Why You Ought To Add Squats To Your Workout
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Exercise is a key player in disease prevention, and helps support optimal mental, emotional, and physical health, and longevity. However, as with most things, your exercise routine should be balanced and shouldn’t place too much emphasis on one activity such as cardio.
Always make sure that your routine incorporates a variety of exercises, such as strength training, high-intensity interval training, core training, and stretching.
The good news is, you don’t have to get a membership at the gym or hire a fitness trainer to get fit. Doing functional exercises, or movements that mimic human movement, will help support your overall fitness.
They can be done anywhere and without any exercise equipment. One phenomenal functional exercise that Dr. Mercola recommends doing is squats.
Squats Can Benefit Your Entire Body, Too!
Humans have been squatting since the hunter-gatherer days, and today, squats are known as some of the best functional exercises out there. Touted as “leg” exercises, squats are known to strengthen your quadriceps, hamstrings, and calves.
However, they actually offer benefits throughout your entire body, including deep within your core.
When you add squats to your exercise routine, they can help:
1. Build and strengthen muscles throughout your body
Squats can create an anabolic environment, which can promote body wide muscle-building. When done properly, they can effectively trigger the release of testosterone and human growth hormone in your body, which support muscle development in your entire body.
2. Help burn fat
One of the most effective and time-efficient ways to get rid of all those excess calories and fat is to gain more muscle. Dr. Mercola says, “For every pound of additional muscle you gain, your body will burn an additional 50-70 calories per day.” In other words, if you gain 10 pounds of muscle, expect to burn about 500 to 700 more calories per day than before.
3. Improve balance and mobility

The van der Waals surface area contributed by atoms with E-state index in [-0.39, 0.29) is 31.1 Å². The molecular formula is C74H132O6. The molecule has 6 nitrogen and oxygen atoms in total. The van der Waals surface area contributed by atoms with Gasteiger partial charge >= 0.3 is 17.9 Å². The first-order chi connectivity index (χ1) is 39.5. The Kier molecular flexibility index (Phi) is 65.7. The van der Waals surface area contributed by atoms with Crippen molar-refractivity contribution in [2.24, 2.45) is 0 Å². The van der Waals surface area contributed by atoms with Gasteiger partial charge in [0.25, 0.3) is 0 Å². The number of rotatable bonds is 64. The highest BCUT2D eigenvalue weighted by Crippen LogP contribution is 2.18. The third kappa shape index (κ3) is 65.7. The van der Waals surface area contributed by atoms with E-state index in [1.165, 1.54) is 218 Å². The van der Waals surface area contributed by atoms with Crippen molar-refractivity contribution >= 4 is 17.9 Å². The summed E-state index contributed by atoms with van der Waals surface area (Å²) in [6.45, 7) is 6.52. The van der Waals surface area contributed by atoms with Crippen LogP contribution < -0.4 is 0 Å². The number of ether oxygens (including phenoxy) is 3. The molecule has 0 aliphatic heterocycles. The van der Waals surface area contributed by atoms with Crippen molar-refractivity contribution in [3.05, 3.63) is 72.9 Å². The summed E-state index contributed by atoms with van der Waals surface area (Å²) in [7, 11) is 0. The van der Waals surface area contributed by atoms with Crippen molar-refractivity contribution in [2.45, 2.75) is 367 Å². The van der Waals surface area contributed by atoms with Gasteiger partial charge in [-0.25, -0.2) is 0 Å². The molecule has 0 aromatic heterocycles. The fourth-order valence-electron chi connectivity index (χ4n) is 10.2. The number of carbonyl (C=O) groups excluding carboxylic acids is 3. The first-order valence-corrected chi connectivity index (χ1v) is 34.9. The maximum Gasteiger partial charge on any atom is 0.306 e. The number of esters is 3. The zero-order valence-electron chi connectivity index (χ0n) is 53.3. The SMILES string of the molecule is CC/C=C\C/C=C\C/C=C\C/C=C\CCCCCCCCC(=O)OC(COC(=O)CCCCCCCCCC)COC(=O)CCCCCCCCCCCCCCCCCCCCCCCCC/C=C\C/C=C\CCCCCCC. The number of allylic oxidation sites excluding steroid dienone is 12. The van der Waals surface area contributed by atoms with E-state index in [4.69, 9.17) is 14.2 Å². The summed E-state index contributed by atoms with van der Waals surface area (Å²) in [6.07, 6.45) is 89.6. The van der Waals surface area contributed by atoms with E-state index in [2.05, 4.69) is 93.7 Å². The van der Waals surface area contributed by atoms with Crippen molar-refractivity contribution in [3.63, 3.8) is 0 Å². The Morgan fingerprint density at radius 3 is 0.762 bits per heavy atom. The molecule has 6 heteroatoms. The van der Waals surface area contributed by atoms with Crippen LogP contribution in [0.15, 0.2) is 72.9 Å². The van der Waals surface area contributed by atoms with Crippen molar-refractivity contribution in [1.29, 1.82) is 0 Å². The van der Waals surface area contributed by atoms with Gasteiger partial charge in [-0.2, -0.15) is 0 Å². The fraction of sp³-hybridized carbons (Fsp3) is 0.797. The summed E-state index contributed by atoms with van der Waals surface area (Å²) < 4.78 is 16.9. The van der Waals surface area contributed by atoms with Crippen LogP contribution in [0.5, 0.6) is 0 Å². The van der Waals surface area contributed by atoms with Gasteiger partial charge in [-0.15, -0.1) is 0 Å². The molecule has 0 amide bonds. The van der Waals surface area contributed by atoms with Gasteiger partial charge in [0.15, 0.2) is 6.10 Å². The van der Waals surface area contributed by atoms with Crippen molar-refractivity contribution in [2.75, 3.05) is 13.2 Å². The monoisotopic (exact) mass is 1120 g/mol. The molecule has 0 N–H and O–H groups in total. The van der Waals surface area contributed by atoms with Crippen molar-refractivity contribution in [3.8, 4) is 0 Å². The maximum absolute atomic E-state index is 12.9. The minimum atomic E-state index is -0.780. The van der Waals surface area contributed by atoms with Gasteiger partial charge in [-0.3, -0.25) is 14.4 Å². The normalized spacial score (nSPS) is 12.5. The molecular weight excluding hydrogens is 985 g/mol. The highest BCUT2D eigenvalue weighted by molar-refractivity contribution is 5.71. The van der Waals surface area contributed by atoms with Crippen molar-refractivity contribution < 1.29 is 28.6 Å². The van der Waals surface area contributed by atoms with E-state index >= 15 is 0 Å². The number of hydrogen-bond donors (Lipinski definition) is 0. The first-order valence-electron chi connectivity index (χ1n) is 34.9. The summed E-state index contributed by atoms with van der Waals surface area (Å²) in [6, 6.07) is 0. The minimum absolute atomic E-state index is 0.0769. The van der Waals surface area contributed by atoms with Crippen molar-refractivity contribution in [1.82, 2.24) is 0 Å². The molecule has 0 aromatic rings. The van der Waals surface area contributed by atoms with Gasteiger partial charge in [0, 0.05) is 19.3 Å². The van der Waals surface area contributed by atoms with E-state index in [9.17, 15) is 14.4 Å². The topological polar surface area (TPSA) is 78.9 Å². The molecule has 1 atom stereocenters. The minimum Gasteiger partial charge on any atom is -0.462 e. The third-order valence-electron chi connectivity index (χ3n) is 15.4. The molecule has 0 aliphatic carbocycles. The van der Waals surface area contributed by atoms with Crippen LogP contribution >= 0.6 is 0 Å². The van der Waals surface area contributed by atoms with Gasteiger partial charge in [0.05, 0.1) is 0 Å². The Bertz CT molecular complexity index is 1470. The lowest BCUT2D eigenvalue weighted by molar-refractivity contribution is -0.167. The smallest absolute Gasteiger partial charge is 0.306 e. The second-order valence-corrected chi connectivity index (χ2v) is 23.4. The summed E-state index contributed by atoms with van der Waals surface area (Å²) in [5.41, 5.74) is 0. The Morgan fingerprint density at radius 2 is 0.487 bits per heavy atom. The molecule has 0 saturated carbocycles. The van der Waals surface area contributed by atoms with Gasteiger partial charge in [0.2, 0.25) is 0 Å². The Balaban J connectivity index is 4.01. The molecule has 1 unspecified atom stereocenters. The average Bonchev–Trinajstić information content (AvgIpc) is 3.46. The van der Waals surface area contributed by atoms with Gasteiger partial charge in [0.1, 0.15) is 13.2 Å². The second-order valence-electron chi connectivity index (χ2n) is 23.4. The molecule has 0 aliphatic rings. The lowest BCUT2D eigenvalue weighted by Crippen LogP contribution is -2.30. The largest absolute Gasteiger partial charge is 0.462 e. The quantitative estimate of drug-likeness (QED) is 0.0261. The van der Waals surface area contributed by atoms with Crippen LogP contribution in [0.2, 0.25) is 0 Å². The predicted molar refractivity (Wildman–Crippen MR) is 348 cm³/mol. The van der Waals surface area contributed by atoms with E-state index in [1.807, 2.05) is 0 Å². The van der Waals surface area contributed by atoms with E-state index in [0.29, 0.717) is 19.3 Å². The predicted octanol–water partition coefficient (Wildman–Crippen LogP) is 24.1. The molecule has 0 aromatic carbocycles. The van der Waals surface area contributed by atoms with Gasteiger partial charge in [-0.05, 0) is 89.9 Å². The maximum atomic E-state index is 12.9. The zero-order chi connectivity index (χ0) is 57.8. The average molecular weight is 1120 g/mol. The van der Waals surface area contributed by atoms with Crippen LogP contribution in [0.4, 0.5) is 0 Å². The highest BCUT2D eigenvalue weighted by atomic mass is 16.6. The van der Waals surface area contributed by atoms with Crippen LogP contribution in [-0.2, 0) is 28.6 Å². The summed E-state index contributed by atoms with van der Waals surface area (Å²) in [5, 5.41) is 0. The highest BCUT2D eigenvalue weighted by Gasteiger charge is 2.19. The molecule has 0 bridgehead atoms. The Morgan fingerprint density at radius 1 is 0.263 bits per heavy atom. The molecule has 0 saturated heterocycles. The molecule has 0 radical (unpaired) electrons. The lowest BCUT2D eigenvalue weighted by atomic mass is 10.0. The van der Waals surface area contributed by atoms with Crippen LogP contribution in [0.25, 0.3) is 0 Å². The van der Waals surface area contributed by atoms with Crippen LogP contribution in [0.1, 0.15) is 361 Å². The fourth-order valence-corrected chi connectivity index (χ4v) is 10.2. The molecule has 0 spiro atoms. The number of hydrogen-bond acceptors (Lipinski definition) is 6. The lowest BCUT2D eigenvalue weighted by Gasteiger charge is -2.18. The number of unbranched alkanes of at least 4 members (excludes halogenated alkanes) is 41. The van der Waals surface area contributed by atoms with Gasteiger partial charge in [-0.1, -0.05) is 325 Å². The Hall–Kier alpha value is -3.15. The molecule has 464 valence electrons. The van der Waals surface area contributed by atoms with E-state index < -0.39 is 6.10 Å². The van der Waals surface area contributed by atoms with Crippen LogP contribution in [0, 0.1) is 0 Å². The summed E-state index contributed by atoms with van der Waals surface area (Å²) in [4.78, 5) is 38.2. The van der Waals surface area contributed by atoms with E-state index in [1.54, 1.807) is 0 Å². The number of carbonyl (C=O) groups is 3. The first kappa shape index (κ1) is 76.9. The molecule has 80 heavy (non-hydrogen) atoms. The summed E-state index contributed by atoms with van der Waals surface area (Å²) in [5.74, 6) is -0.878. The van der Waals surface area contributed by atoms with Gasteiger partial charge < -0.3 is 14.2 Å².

Squats become more useful as you age as it helps increase leg strength, as well as train your core, stabilize and your muscles. Your balance then improves, along with the communication between your brain and your muscle groups. As a result, falls are prevented.
According to Dr. Mercola, performing squats is a simple way to prevent bone fractures, and is safer than taking mega-doses of calcium supplements and bone medications.
4. Prevent injuries
Many athletic injuries occur due to weak stabilizer muscles, ligaments, and connective tissues. Performing squats can strengthen all of these and prevent injury by improving your range of motion and flexibility.
5. Enhance your athletic performance
Studies have linked squatting with improved athletic ability. More specifically, doing squats helped athletes run faster and jump higher – which is why this exercise has become an important part of virtually every professional athlete’s fitness program, Dr. Mercola said.
6. Tone your backside, abdominal area, and the rest of your body
Squats are an excellent, multi-purpose activity for toning and tightening your behind, abs, and legs. Moreover, squatting helps build muscles that participate in the regulation of glucose, lipid metabolism, and insulin sensitivity. This, in turn, prevents chronic diseases, such as cardiovascular disease, diabetes, and obesity.
7. Assist with waste removal
Because squats can aid in the pumping of body fluids, it can also help in the elimination of waste and delivery of nutrition to all tissues, including your organs and glands. Squats also contribute to improved fecal movement through your colon and help induce more regular bowel movements.
When It Comes to Squats, Proper Form Is Key
Although doing squats will significantly improve your fitness regimen and help you achieve better results, some people refuse to do so, thinking that squatting can be destructive to your knees. However, research has confirmed that as long as you do squats properly, they can provide all the benefits mentioned above.
If you’re interested in making squats a regular part of your exercise program, take note of this step-by-step safe squat guide provided by Dr. Mercola:
- Warm up
- Stand with your feet just over shoulder width apart
- Keep your back in neutral position, and keep your knees centered over your feet
- Slowly bend your knees, hips, and ankles, lowering until you reach a 90-degree angle
- Return to starting position. Repeat 15 to 20 times, for 2 to 3 sets for beginners (do this 2 or 3 times a week)
- Breathe in as you lower. Breathe out as you return to starting position.
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